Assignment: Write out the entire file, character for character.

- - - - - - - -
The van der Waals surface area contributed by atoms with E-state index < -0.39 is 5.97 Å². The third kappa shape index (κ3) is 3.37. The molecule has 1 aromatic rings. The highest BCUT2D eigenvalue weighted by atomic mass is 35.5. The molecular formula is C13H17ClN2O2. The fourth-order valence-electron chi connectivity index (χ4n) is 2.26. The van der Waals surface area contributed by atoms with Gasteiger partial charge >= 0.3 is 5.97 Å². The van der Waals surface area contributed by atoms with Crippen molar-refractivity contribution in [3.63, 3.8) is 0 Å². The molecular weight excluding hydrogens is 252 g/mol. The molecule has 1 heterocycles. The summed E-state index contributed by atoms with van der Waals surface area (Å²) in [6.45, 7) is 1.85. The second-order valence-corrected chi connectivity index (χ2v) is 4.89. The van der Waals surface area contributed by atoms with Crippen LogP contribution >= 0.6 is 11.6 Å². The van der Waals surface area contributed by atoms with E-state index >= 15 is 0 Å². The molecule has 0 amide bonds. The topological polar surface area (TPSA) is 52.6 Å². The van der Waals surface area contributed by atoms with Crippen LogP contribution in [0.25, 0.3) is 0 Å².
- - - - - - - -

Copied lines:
The van der Waals surface area contributed by atoms with E-state index < -0.39 is 5.97 Å². The third kappa shape index (κ3) is 3.37. The molecule has 1 aromatic rings. The highest BCUT2D eigenvalue weighted by atomic mass is 35.5. The molecular formula is C13H17ClN2O2. The fourth-order valence-electron chi connectivity index (χ4n) is 2.26. The van der Waals surface area contributed by atoms with Gasteiger partial charge >= 0.3 is 5.97 Å². The van der Waals surface area contributed by atoms with Crippen molar-refractivity contribution in [3.63, 3.8) is 0 Å². The molecular weight excluding hydrogens is 252 g/mol. The molecule has 1 heterocycles. The summed E-state index contributed by atoms with van der Waals surface area (Å²) in [6.45, 7) is 1.85. The second-order valence-corrected chi connectivity index (χ2v) is 4.89. The van der Waals surface area contributed by atoms with Crippen LogP contribution >= 0.6 is 11.6 Å². The van der Waals surface area contributed by atoms with E-state index >= 15 is 0 Å². The molecule has 0 amide bonds. The topological polar surface area (TPSA) is 52.6 Å². The van der Waals surface area contributed by atoms with Crippen LogP contribution in [0.25, 0.3) is 0 Å².